On any given day, beneath the hype cycle of startups threatening to launch, then getting their VCs to blog/tweet about their launch threats, then pre-launching, then fueling PR/hype about their pre-launches, then putting up a special access code on select blogs, then their official launches,* some darker aspects surface.
Sometimes it’s one startup stealing another’s idea, sometimes it’s a VC bullying a founder to get in on a deal, and sometimes it’s the blatant abuse of power by some of our industry’s most visible “heroes.” Or yesterday, a founder threatening our writers.
Other times an executive is fired, yet the tech press covers it as them “leaving the company” or “stepping down.” Or a startup fails and sells itself for scraps to its old CEO friend who takes pity, and Twitter is filled with congratulations. Yet, tech blogs — yeah even us — turn a blind eye.
It’s dangerous how embedded we are in what we cover. These founders, these VCs, these employees being laid off, are some of our closest friends and sources. Our community is so tight-knit that you could be writing about a CEO getting fired at 2 p.m. and then sitting next to her at a demo day at 4 p.m. Or you have to ask her to speak at your event. Or she is literally your investor.
These entanglements have made my ilk squeamish about any forms of coverage that might reference the darker side of business, or anything that skirts the “personal” line. Neither ATD nor TechCrunch referred to a documented harassment incident at Stanford when covering Keith Rabois leaving Square for alleged harassment. While it would have totally made sense to do so from a background perspective, neither publication did it.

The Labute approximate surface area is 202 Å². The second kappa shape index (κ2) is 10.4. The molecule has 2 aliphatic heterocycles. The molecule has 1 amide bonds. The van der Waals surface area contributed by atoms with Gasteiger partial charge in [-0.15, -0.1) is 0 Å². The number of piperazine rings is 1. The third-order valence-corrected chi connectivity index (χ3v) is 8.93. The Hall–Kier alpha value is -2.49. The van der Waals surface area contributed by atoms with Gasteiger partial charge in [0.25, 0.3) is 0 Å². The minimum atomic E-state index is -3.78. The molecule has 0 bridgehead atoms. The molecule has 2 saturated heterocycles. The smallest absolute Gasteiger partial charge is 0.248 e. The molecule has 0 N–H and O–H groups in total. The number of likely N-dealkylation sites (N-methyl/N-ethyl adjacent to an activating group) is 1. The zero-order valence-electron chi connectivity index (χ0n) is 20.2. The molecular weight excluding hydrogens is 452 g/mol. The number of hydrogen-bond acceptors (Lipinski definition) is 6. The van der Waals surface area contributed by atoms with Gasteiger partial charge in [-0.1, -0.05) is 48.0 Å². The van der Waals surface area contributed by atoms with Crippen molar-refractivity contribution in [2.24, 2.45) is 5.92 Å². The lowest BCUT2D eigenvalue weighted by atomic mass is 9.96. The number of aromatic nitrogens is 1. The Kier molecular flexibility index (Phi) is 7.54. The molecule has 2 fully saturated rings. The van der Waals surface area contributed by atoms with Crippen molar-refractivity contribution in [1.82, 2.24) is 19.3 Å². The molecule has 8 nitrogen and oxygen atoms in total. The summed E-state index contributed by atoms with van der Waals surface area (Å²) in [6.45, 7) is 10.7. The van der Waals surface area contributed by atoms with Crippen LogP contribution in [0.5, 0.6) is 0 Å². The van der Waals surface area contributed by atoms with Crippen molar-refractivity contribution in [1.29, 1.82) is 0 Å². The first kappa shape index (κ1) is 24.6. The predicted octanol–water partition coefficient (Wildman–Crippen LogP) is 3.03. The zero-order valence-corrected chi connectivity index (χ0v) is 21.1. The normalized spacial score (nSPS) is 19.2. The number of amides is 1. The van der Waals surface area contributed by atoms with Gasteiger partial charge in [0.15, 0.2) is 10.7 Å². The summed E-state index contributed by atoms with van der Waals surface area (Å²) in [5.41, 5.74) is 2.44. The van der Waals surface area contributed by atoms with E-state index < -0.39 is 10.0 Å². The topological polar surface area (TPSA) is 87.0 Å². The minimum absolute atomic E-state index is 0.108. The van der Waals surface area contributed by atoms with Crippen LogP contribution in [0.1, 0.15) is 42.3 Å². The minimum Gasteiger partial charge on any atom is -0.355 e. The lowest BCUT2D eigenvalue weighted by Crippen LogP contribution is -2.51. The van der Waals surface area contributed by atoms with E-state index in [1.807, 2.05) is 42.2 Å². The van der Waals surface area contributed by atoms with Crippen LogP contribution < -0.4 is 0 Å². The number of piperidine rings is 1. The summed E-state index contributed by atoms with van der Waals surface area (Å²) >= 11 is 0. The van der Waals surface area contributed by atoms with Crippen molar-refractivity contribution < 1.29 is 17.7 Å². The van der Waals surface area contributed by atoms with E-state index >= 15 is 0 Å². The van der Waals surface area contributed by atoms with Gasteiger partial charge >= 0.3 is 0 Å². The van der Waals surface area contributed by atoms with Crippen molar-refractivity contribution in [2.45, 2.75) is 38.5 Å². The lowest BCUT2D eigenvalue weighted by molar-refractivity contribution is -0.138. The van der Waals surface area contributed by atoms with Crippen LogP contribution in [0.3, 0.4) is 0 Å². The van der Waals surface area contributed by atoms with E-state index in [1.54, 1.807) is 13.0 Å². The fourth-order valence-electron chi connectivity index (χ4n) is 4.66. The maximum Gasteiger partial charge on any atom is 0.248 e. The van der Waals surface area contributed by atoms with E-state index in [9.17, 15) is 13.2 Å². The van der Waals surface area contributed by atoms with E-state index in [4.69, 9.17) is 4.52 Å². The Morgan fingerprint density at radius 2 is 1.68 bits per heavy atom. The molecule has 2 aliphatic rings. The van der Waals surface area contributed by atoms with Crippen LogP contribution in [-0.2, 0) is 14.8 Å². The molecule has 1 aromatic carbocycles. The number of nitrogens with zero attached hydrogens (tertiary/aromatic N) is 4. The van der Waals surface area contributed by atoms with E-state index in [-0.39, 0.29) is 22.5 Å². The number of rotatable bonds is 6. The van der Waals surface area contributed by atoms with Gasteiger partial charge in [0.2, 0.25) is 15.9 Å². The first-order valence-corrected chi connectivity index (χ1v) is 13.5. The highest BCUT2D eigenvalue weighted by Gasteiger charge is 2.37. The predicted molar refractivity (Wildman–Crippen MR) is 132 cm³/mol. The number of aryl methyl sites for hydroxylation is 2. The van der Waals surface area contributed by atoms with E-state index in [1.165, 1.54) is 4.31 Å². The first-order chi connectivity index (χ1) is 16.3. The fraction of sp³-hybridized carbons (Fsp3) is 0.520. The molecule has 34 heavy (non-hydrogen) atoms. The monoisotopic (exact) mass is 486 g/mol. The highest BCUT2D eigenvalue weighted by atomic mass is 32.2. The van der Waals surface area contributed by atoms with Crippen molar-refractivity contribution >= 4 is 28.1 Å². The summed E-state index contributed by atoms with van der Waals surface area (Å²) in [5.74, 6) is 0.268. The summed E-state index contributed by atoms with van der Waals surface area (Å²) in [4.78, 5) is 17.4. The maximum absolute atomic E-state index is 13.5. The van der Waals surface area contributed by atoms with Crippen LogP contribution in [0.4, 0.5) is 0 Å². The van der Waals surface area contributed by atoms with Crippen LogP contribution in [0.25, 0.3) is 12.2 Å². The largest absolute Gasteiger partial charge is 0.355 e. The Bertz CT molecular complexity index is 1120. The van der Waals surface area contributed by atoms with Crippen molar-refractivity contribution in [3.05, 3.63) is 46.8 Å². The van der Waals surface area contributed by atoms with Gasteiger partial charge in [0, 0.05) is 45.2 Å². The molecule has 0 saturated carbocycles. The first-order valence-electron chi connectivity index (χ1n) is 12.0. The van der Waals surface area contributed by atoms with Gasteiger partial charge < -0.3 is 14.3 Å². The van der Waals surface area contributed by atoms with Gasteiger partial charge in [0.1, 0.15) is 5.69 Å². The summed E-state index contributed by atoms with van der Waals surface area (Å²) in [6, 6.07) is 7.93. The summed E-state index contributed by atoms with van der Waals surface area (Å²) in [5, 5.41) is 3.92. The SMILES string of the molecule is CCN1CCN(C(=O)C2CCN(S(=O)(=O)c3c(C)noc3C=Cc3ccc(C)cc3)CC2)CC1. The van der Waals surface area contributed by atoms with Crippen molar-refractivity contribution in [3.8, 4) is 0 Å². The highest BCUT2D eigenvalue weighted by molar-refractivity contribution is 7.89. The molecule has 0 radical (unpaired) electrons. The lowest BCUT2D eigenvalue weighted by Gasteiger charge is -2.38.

We as an ecosystem need a watchdog with enough independence and daring to call it as it is. Right now the closest thing we’ve got to anyone who writes from a relatively outsider perspective is Dan Lyons, and the biggest problem there is that he’s unnecessarily mean-spirited. This watchdog would need to be a savvy, ballsy type of person, and all of their posts would need to transcend mere gossip.
The new Valleywag would also need to be organized such that there would be no quota for articles per day, as forced, low-signal posts killed the site last time around. Some days nerds just aren’t that juicy — but that doesn’t mean you should make stuff up, be spiteful or make Julia Allison famous again.
Tech news is largely driven by what’s working and what isn’t, what has traction and what doesn’t, what is making money, and what isn’t — So when a piece of information is surprising in any of those ways, it’s relevant news, even if it’s iffy or personal. Scamville was a form of that: If so much Zynga revenue depended on scams, then Zynga’s success was at risk. The same with the Airbnb apartment-trashing story, which major tech blogs resisted covering for a month until Mike did.
Our libertarian-leaning community doesn’t necessarily care who is getting naughty with whom in the privacy of their homes. But they do care when personal greed and corruption undermine the fair play that our aspiring meritocracy, um, aspires to.
TechCrunch, and other sites, shouldn’t be averse to exposing the seedy personalities behind the game or covering a few interesting Jack Dorsey outfit choices, but we often fail to because it is not our primary function: We flourish when we write pieces on corporate intrigue and M&A rumors, but there seems to be some unspoken rule that we stay away from the personal stuff. “If I wanted to read US Weekly, I’d read US Weekly,” our comments sections cry out when we fly too close to the gossip sun.
We often fall short of the messy truth because sometimes it is just too messy to be a pure “industry” story, and because we’re entrepreneur-friendly at our core. But the flaws, foibles, silliness and mistakes we humans make as we navigate the tech business are learning experiences, and shouldn’t be shoved under the blog rug.
*To the person who tweeted this apt characterization earlier today, please contact me so I can credit you.
Image via Thomas Hawk